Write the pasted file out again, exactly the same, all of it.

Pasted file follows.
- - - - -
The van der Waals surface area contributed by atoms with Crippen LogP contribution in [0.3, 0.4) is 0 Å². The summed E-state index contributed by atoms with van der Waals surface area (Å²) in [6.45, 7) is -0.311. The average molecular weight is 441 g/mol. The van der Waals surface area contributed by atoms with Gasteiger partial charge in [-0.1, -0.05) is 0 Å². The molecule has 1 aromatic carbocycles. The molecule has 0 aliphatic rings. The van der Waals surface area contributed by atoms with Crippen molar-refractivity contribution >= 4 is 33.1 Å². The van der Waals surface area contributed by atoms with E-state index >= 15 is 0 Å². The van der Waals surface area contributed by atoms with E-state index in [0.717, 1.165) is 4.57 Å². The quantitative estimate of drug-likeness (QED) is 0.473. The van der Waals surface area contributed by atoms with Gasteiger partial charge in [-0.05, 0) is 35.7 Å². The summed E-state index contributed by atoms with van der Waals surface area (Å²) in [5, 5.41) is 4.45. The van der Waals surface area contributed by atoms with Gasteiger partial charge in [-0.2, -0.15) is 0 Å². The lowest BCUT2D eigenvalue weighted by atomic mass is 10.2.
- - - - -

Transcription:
The van der Waals surface area contributed by atoms with Crippen LogP contribution in [0.3, 0.4) is 0 Å². The summed E-state index contributed by atoms with van der Waals surface area (Å²) in [6.45, 7) is -0.311. The average molecular weight is 441 g/mol. The van der Waals surface area contributed by atoms with Gasteiger partial charge in [-0.1, -0.05) is 0 Å². The molecule has 1 aromatic carbocycles. The molecule has 0 aliphatic rings. The van der Waals surface area contributed by atoms with Crippen molar-refractivity contribution >= 4 is 33.1 Å². The van der Waals surface area contributed by atoms with E-state index >= 15 is 0 Å². The van der Waals surface area contributed by atoms with E-state index in [0.717, 1.165) is 4.57 Å². The quantitative estimate of drug-likeness (QED) is 0.473. The van der Waals surface area contributed by atoms with Gasteiger partial charge in [-0.05, 0) is 35.7 Å². The summed E-state index contributed by atoms with van der Waals surface area (Å²) in [5, 5.41) is 4.45. The van der Waals surface area contributed by atoms with Gasteiger partial charge in [-0.2, -0.15) is 0 Å². The lowest BCUT2D eigenvalue weighted by atomic mass is 10.2.